In a critical new ruling, the National Labor Relations Board held that “union job targeting programs, including those funded in part by voluntary deductions from the wages of union members employed on State-funded public works projects, are clearly protected under Section 7 of the Act.” This latest ruling throws up yet another roadblock in front of contractors already contending with a stagnant economy and burdensome regulations.
Job targeting programs, also known as market recovery funds, are yet another one of the economic weapons organized labor can deploy against non-union contractors. As part of these programs, unions collect dues which are then used to subsidize “union friendly” contractors. Yet, job targeting programs aren’t just about keeping organized labor’s allies in business; these subsidies put non-union contractors on the defensive, as the union shops are able to lower the gap between union and non-union contractors.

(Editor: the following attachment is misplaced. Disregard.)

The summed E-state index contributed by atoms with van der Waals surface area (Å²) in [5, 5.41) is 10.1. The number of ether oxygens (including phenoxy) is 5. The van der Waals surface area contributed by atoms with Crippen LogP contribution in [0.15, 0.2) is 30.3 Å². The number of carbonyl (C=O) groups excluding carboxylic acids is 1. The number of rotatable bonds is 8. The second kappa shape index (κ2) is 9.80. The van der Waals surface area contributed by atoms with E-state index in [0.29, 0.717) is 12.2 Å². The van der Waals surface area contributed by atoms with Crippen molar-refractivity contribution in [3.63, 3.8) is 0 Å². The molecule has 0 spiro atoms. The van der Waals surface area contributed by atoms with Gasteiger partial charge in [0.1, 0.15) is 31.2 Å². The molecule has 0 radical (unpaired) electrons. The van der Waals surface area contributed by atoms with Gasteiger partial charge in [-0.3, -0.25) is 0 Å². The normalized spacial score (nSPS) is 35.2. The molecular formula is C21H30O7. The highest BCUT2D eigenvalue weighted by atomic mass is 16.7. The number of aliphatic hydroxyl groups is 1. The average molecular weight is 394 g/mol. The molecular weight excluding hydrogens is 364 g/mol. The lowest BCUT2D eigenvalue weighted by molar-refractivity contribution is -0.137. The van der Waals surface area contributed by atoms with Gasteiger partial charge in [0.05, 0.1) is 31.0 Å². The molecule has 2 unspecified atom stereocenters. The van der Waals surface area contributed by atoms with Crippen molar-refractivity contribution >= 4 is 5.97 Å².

In this case (J.A. Croson Company, 359 NLRB No.2, 2012), the collective bargaining agreement contained a dues-checkoff provision requiring member employers to “deduct and remit to the Union, pursuant to voluntary authorizations signed by unit employees, due in the amount of 1.75 percent of the employees’ gross wages as a “Market Recovery Assessment.” The money collected was then used to fund the union’s “job targeting program, which funneled money to unionized contractors. The purpose of this program was clear: to “lower union contractor’s overall costs to complete targeted projects, enabling union contractors to submit competitive bids.”
In response to the union’s job targeting program, J.A. Croson Company, an ABC member, filed a lawsuit charging that the wage deductions violated state law. The Ohio Supreme Court eventually held that this lawsuit was preempted by the National Labor Relations Act (Act), and an administrative law judge found that Croson’s lawsuit did not violate the Act. The Board, however, reversed the judge’s ruling, holding instead that union job targeting programs are “clearly protected by Section 7 of the Act.” Consequently, the Board also held that Croson’s state court lawsuit was preempted by the Act, and that Croson’s lawsuit did not garner First Amendment protection: Indeed, by merely filing the lawsuit, Croson violated Section 8(a)(1) by interfering with union activity.
As a result of the Board’s J.A. Croson Company decision, the playing field has, once again, been titled in favor of organized labor.